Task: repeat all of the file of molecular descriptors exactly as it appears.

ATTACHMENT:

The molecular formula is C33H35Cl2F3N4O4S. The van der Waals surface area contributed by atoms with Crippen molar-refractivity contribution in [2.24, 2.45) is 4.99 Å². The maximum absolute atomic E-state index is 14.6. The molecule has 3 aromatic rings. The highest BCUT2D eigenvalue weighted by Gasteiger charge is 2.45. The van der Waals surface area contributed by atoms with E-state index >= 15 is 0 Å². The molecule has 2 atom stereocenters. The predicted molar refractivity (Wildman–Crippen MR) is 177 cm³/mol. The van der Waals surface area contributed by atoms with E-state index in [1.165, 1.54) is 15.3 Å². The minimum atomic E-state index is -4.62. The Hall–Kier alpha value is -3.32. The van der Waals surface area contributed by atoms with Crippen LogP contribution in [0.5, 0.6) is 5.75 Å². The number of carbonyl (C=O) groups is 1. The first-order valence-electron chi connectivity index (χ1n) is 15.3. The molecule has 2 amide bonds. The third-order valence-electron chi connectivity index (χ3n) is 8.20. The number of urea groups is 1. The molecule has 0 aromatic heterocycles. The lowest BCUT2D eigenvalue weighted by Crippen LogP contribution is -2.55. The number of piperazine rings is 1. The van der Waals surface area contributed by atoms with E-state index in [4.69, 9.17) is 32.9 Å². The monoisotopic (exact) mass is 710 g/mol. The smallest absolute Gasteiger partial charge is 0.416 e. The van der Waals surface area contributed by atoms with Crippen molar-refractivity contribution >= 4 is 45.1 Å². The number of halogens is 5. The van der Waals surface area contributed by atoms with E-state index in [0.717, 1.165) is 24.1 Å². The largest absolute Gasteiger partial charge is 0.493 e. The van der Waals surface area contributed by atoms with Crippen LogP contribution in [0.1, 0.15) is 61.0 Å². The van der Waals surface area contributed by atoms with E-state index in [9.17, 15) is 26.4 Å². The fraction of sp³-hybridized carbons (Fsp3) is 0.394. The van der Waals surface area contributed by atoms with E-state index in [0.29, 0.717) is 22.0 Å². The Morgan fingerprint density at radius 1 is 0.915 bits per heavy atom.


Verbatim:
The molecular formula is C33H35Cl2F3N4O4S. The van der Waals surface area contributed by atoms with Crippen molar-refractivity contribution in [2.24, 2.45) is 4.99 Å². The maximum absolute atomic E-state index is 14.6. The molecule has 3 aromatic rings. The highest BCUT2D eigenvalue weighted by Gasteiger charge is 2.45. The van der Waals surface area contributed by atoms with E-state index >= 15 is 0 Å². The molecule has 2 atom stereocenters. The predicted molar refractivity (Wildman–Crippen MR) is 177 cm³/mol. The van der Waals surface area contributed by atoms with E-state index in [1.165, 1.54) is 15.3 Å². The minimum atomic E-state index is -4.62. The Hall–Kier alpha value is -3.32. The van der Waals surface area contributed by atoms with Crippen LogP contribution in [0.5, 0.6) is 5.75 Å². The number of carbonyl (C=O) groups is 1. The first-order valence-electron chi connectivity index (χ1n) is 15.3. The molecule has 2 amide bonds. The third-order valence-electron chi connectivity index (χ3n) is 8.20. The number of urea groups is 1. The molecule has 0 aromatic heterocycles. The lowest BCUT2D eigenvalue weighted by Crippen LogP contribution is -2.55. The number of piperazine rings is 1. The van der Waals surface area contributed by atoms with E-state index in [4.69, 9.17) is 32.9 Å². The monoisotopic (exact) mass is 710 g/mol. The smallest absolute Gasteiger partial charge is 0.416 e. The van der Waals surface area contributed by atoms with Crippen molar-refractivity contribution >= 4 is 45.1 Å². The number of halogens is 5. The van der Waals surface area contributed by atoms with E-state index in [0.717, 1.165) is 24.1 Å². The largest absolute Gasteiger partial charge is 0.493 e. The van der Waals surface area contributed by atoms with Crippen LogP contribution in [0.1, 0.15) is 61.0 Å². The van der Waals surface area contributed by atoms with E-state index in [9.17, 15) is 26.4 Å². The fraction of sp³-hybridized carbons (Fsp3) is 0.394. The van der Waals surface area contributed by atoms with E-state index in [0.29, 0.717) is 22.0 Å². The Morgan fingerprint density at radius 1 is 0.915 bits per heavy atom.